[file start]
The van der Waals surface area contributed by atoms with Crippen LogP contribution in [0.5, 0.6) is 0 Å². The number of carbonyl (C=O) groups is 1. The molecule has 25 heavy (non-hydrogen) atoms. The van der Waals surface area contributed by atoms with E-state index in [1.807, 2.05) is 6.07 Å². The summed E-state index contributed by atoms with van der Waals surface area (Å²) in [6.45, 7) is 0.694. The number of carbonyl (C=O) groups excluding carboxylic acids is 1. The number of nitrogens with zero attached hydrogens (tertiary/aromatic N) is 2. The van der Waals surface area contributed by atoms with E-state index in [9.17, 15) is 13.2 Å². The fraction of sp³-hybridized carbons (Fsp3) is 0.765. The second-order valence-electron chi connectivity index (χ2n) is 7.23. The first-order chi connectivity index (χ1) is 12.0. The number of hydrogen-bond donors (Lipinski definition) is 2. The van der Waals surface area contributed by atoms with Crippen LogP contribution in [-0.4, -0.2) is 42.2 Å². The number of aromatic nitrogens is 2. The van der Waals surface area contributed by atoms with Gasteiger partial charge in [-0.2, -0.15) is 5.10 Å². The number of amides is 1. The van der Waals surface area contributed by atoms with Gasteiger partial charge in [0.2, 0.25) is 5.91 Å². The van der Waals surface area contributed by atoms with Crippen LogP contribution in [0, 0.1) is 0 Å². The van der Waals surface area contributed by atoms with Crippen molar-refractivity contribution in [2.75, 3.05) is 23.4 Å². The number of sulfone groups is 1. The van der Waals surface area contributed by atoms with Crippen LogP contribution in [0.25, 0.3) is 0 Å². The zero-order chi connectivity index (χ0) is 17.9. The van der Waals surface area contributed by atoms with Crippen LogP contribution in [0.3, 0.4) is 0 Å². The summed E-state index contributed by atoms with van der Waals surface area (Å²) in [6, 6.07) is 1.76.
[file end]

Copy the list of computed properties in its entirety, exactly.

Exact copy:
The van der Waals surface area contributed by atoms with Crippen LogP contribution in [0.5, 0.6) is 0 Å². The number of carbonyl (C=O) groups is 1. The molecule has 25 heavy (non-hydrogen) atoms. The van der Waals surface area contributed by atoms with E-state index in [1.807, 2.05) is 6.07 Å². The summed E-state index contributed by atoms with van der Waals surface area (Å²) in [6.45, 7) is 0.694. The number of carbonyl (C=O) groups excluding carboxylic acids is 1. The number of nitrogens with zero attached hydrogens (tertiary/aromatic N) is 2. The van der Waals surface area contributed by atoms with E-state index in [9.17, 15) is 13.2 Å². The fraction of sp³-hybridized carbons (Fsp3) is 0.765. The second-order valence-electron chi connectivity index (χ2n) is 7.23. The first-order chi connectivity index (χ1) is 12.0. The number of hydrogen-bond donors (Lipinski definition) is 2. The van der Waals surface area contributed by atoms with Crippen LogP contribution in [-0.4, -0.2) is 42.2 Å². The number of aromatic nitrogens is 2. The van der Waals surface area contributed by atoms with Gasteiger partial charge in [-0.2, -0.15) is 5.10 Å². The number of amides is 1. The van der Waals surface area contributed by atoms with Gasteiger partial charge in [0.2, 0.25) is 5.91 Å². The van der Waals surface area contributed by atoms with Crippen LogP contribution in [0, 0.1) is 0 Å². The van der Waals surface area contributed by atoms with Crippen molar-refractivity contribution in [2.75, 3.05) is 23.4 Å². The number of sulfone groups is 1. The van der Waals surface area contributed by atoms with Crippen LogP contribution in [0.25, 0.3) is 0 Å². The zero-order chi connectivity index (χ0) is 17.9. The van der Waals surface area contributed by atoms with Crippen LogP contribution in [0.3, 0.4) is 0 Å². The summed E-state index contributed by atoms with van der Waals surface area (Å²) in [6, 6.07) is 1.76.